Sometimes success is measured by personal achievements, and sometimes success is measured by the impact left behind.
Some are lucky enough to use both measurements to describe their success. Dr. Michael Dikeman is one of those lucky individuals.
With over ten teaching awards already under his belt, Dikeman will soon be honored with the American Society of Animal Science Fellow Award at the ASAS National Awards Program on July 9.
“Teaching is a balancing act between providing good information that is useful to students in the future and doing so in an interesting, acceptable and somewhat enjoyable manner,” said Dikeman.
Throughout his 42 years of teaching animal science at Kansas State University, Dikeman has taught over 9,000 students and influenced almost 40 graduate students. These students have gone on to publish more than 424 journal articles, technical reports, abstracts and conference proceeding papers.
Dikeman said the education experience has three components: classwork, extracurricular activities and internships.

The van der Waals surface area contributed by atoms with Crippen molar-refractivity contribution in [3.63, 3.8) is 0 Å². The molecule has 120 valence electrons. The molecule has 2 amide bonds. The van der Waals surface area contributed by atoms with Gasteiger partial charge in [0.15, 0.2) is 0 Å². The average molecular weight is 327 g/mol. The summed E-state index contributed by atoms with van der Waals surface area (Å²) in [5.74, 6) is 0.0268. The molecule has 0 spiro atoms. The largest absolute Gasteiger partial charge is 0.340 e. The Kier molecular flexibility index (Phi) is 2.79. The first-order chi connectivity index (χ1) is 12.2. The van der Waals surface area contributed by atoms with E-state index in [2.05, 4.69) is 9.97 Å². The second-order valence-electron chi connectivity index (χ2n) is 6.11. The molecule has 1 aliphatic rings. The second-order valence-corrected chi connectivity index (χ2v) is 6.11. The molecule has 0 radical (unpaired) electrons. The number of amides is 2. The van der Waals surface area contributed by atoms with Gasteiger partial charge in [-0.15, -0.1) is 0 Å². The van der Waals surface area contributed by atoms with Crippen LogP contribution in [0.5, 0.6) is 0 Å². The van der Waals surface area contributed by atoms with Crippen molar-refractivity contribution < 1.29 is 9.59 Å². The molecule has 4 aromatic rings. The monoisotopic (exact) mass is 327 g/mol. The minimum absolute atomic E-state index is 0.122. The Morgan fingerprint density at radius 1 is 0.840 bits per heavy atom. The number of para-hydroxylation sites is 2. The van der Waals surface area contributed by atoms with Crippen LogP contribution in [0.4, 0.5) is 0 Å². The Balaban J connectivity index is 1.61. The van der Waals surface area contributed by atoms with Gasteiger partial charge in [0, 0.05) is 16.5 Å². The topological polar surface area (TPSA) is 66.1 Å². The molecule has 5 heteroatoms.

“That would be my advice to students–to capitalize on those three components of a complete education,” said Dikeman.
Dikeman encourages his students to seek an education outside of the classroom. He served as a Block & Bridle advisor for 15 years and an Ag Student Council advisor for 7 years.
Not only is Dikeman successful as a teacher, he is also an accomplished researcher. Dikeman’s contributions in a co-investigative study with Dr. John Pollack resulted in three cattle breed associations publishing the first EPDs for tenderness.
The ASAS Fellow is presented to animal scientists who have made excellent contributions to the animal industry and have had continuous membership in the ASAS for a minimum of 25 years. The American Society of Animal Science is a professional organization that serves more than 5,000 animal scientists and producers around the world.
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